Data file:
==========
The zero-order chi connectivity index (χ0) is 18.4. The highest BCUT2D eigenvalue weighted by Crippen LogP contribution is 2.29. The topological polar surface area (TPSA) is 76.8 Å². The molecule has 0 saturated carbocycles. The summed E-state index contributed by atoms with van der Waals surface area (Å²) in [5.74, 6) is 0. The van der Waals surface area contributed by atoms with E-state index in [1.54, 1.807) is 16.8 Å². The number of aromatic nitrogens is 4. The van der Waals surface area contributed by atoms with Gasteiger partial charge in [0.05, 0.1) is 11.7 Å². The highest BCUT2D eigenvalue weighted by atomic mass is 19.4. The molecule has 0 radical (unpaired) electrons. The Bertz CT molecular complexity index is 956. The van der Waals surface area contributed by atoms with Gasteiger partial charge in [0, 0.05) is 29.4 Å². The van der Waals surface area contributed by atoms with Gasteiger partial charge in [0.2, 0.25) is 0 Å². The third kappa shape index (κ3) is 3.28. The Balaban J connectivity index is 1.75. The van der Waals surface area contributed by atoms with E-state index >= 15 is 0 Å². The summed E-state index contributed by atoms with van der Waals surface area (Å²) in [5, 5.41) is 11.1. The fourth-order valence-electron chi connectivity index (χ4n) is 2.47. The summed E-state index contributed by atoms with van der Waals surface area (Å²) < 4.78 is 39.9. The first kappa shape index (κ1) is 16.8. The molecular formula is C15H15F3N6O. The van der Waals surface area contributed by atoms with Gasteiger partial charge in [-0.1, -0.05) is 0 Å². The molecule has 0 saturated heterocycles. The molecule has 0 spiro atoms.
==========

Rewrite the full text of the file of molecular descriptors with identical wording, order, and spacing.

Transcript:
The zero-order chi connectivity index (χ0) is 18.4. The highest BCUT2D eigenvalue weighted by Crippen LogP contribution is 2.29. The topological polar surface area (TPSA) is 76.8 Å². The molecule has 0 saturated carbocycles. The summed E-state index contributed by atoms with van der Waals surface area (Å²) in [5.74, 6) is 0. The van der Waals surface area contributed by atoms with E-state index in [1.54, 1.807) is 16.8 Å². The number of aromatic nitrogens is 4. The van der Waals surface area contributed by atoms with Gasteiger partial charge in [0.05, 0.1) is 11.7 Å². The highest BCUT2D eigenvalue weighted by atomic mass is 19.4. The molecule has 0 radical (unpaired) electrons. The Bertz CT molecular complexity index is 956. The van der Waals surface area contributed by atoms with Gasteiger partial charge in [0, 0.05) is 29.4 Å². The van der Waals surface area contributed by atoms with Gasteiger partial charge in [0.2, 0.25) is 0 Å². The third kappa shape index (κ3) is 3.28. The Balaban J connectivity index is 1.75. The van der Waals surface area contributed by atoms with E-state index >= 15 is 0 Å². The summed E-state index contributed by atoms with van der Waals surface area (Å²) in [5, 5.41) is 11.1. The fourth-order valence-electron chi connectivity index (χ4n) is 2.47. The summed E-state index contributed by atoms with van der Waals surface area (Å²) < 4.78 is 39.9. The first kappa shape index (κ1) is 16.8. The molecular formula is C15H15F3N6O. The van der Waals surface area contributed by atoms with Gasteiger partial charge in [-0.1, -0.05) is 0 Å². The molecule has 0 saturated heterocycles. The molecule has 0 spiro atoms.